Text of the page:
As consultations focused on practical ways to minimize the impact of these allergies on daily lives and cope with the anxieties raised by allergic symptoms, these patients also said they felt more supported and that they appreciated the convenience of the local clinic.

The local and familiar location of these clinics also made attendance easy, eliminating transportation problems. In fact, the researchers wrote, some patients indicated that they might not have attended the clinic if it would have been based in a hospital.

Further, patients were impressed by the short time that elapsed between the referral and their visit with the nurse, particularly because of the anxieties they felt about their allergies.

Patients said these consultations were helpful as well, considering the nurses’ expertise in allergies and in living with them, in addition to tests that were performed in the clinic with some results provided immediately.

These consultations, which patients said were longer than they had expected, enabled discussions that covered all the patients’ concerns, unlike consultations with general practitioners during which patients said they felt rushed.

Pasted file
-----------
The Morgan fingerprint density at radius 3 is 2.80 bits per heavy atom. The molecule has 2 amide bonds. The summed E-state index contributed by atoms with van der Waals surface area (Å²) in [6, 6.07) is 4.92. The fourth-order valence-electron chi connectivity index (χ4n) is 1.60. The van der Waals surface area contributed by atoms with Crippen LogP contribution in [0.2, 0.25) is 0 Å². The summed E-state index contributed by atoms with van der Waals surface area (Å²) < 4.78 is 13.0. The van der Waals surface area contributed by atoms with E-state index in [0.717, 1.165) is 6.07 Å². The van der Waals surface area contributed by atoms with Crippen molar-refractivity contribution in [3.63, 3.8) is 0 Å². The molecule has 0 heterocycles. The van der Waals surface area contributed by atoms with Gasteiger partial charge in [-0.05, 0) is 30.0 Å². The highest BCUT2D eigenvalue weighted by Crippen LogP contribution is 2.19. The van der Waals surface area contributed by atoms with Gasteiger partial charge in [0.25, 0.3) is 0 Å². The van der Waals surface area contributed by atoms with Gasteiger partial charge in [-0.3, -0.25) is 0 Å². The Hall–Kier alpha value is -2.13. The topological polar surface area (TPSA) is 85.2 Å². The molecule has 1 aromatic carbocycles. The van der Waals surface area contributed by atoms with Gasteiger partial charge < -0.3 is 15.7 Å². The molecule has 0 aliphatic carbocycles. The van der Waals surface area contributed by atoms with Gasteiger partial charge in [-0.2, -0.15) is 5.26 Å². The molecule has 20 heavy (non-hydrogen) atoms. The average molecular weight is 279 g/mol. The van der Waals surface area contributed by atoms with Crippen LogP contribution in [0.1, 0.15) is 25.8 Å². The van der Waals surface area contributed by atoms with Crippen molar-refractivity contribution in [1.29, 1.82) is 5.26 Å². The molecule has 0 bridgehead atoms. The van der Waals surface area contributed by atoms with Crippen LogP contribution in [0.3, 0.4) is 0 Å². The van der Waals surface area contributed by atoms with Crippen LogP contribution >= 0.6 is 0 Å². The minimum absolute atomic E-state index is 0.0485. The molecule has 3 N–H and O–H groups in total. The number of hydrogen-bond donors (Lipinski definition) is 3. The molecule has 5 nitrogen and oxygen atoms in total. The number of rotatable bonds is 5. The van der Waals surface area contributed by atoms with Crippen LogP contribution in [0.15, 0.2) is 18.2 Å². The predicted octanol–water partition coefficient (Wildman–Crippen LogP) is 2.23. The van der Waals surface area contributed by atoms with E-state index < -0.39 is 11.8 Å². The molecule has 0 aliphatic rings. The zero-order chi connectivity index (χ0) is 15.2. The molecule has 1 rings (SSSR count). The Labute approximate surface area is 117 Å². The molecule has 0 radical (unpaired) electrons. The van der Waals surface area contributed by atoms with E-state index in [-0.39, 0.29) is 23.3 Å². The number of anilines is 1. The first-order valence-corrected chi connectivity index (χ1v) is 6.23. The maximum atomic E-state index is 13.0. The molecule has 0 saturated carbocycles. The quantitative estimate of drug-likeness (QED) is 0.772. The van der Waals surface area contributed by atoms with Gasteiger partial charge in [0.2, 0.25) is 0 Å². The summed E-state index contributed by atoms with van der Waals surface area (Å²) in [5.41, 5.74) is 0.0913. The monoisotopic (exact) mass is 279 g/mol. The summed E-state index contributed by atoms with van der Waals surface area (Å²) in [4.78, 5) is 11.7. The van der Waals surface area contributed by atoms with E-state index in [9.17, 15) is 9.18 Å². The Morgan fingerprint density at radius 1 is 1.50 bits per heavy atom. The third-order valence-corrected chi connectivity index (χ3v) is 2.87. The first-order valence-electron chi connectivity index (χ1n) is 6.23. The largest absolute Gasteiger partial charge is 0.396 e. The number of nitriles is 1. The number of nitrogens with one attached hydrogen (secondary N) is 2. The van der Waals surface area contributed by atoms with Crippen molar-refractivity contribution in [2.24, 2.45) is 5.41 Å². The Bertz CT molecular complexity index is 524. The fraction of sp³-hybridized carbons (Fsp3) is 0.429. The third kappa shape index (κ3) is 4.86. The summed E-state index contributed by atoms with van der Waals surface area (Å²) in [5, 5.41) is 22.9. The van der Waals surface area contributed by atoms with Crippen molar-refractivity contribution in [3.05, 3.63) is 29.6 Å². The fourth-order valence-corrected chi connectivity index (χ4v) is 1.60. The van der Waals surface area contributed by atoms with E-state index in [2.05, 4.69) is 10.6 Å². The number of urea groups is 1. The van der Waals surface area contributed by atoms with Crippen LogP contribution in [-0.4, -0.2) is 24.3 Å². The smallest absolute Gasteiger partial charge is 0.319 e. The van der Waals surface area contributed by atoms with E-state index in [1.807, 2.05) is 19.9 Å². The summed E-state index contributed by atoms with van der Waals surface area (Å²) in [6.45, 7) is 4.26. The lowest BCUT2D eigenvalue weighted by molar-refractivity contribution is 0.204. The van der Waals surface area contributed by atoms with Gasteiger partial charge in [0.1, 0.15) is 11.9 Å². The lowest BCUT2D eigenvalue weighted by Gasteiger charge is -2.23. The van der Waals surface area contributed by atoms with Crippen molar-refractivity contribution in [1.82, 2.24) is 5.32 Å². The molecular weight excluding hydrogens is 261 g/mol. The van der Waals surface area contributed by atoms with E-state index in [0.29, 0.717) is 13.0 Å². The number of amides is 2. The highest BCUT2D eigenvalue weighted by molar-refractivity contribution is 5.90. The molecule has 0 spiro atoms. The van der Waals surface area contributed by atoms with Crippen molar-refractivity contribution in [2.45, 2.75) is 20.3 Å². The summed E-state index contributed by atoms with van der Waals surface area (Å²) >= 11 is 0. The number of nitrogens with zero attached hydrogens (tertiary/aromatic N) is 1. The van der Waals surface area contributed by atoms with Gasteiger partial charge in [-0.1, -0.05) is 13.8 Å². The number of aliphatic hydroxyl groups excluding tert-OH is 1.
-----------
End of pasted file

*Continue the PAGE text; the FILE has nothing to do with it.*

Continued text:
Patients reported feeling happy with and confident in the care these nurses provided and felt as if they left these visits with a clear plan on how to manage their allergies daily, including autoinjector training and other practical tips in addition to their emotional needs.

The researchers also interviewed nine HCPs, all of whom were positive about the service and said these clinics addressed an existing gap. The referral process was straightforward, these respondents said, as communication with the nurses and post-discharge care were easy. The respondents also appreciated how the clinics were led by nurses with specialist knowledge.

These clinics did not reduce the workload for HCPs, the researchers continued, but they particularly met a need for young adults who lacked transition or adult allergy services in Edinburgh while providing accessibility due to their local presence.

Overall, the researchers concluded that the in-person and remote models of these nurse-led allergy clinics were acceptable, feasible and effective in providing care for patients with suspected or confirmed food allergy, eczema, allergic rhinitis and anaphylaxis, although their effectiveness should be confirmed with a formal randomized controlled trial.